Family Entertainment Centers Allow To Reopen Across New York With COVID Safety Protocols In Place

Family entertainment centers will soon reopen in New York State for the first time in nearly a year, but how will they maintain COVID safety? CBS2's Carolyn Gusoff reports.

Video Transcript

- Family entertainment centers will soon reopen in New York state for the first time in nearly a year.

- How will they maintain COVID safety? Here's CBS 2's Carolyn Gusoff.

CAROLYN GUSOFF: They haven't made a dime or seen a kid's smile in nearly a year, yet have sunk more than $100,000 into COVID safety. The owners of Long Island's Laser Bounce are more than ready to let the fun resume.

RYAN DAMICO: We've gone above and beyond to make sure our customers are safe. And when they come here, it's now cleaner and safer than ever.

CAROLYN GUSOFF: Indoor family entertainment centers may reopen March 26th with strict protocols that include a check in to assure contact tracing, face covering, social distancing, touch points constantly disinfected. Many added air filtration, hands free payment, and infrared temperature monitoring.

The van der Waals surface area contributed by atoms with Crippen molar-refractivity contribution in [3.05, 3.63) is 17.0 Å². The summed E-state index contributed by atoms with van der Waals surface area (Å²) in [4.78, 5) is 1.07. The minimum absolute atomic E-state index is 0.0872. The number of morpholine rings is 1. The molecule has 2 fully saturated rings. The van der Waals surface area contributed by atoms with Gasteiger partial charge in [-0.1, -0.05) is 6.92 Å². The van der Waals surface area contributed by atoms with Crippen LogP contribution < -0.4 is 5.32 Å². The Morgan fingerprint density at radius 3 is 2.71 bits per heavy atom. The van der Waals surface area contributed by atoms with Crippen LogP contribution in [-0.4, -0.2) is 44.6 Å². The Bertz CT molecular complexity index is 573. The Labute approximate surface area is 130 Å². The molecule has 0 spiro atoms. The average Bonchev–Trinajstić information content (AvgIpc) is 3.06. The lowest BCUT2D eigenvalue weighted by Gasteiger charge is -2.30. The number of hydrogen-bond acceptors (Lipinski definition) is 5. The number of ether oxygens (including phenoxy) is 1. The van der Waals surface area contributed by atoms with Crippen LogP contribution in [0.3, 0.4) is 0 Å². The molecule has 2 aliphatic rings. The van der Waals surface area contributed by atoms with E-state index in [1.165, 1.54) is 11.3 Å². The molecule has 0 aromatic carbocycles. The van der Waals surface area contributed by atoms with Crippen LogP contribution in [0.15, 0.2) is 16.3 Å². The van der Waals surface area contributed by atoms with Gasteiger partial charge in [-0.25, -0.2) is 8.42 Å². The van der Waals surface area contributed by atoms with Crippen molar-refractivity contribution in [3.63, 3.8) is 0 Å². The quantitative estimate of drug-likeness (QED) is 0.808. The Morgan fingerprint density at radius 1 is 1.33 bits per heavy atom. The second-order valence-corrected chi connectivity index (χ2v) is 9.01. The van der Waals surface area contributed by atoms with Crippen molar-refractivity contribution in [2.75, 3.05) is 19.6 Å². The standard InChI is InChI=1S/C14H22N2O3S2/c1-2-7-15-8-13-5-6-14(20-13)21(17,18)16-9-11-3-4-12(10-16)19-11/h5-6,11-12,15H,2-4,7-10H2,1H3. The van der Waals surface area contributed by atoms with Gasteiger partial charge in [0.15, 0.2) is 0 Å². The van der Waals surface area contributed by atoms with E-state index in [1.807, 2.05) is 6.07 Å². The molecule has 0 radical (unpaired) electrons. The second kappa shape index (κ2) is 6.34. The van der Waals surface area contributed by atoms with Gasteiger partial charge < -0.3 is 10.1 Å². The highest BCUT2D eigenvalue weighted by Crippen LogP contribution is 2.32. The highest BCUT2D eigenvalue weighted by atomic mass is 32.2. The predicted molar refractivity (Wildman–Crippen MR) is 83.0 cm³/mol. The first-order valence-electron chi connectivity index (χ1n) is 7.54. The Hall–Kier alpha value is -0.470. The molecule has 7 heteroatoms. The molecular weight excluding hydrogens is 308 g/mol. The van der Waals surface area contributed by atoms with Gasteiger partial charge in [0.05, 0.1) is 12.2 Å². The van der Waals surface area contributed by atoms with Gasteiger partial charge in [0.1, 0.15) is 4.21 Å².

RYAN DAMICO: It's completely noninvasive. You'll walk right past it. You won't even know you had your temperature checked.

CAROLYN GUSOFF: And capacity is capped at 25%, which some owners call an injustice.

JOE DAMICO: Bowling alleys are allowed to open 50%. We're at 25%. We can't keep the doors open at 25%. It's a smack in the face to get open at that kind of numbers.

CAROLYN GUSOFF: Surrounding states allowed these businesses to reopen over the summer, proving, says the owner of Urban Air, it's safe.

DAVID WOLMETZ: Served four million guests over the last eight months without a reported-- and employees that are working without a reported case traced back to our park. We're safe.

CAROLYN GUSOFF: Grateful for the green light amid worry it's too little too late. 45 indoor venues are still suing New York over shutdown orders. Outdoor venues will be allowed to reopen at 33%. The owner of Adventureland says extra staff will be needed for COVID safety.

STEVEN GENTILE: For our park that's been there since 1962, a whole new environment, a whole new business model, so to speak. And we're prepared. We're going to, we are prepared for it. We're happy to implement it.

CAROLYN GUSOFF: Many of these businesses did receive money through the federal Paycheck Protection Program, but much of that money needs to be paid back. They're asking for a federal grant program like the one that's helping shuttered performance venues so they can bounce back too. In Levittown, Long Island, Carolyn Gusoff, CBS 2 News.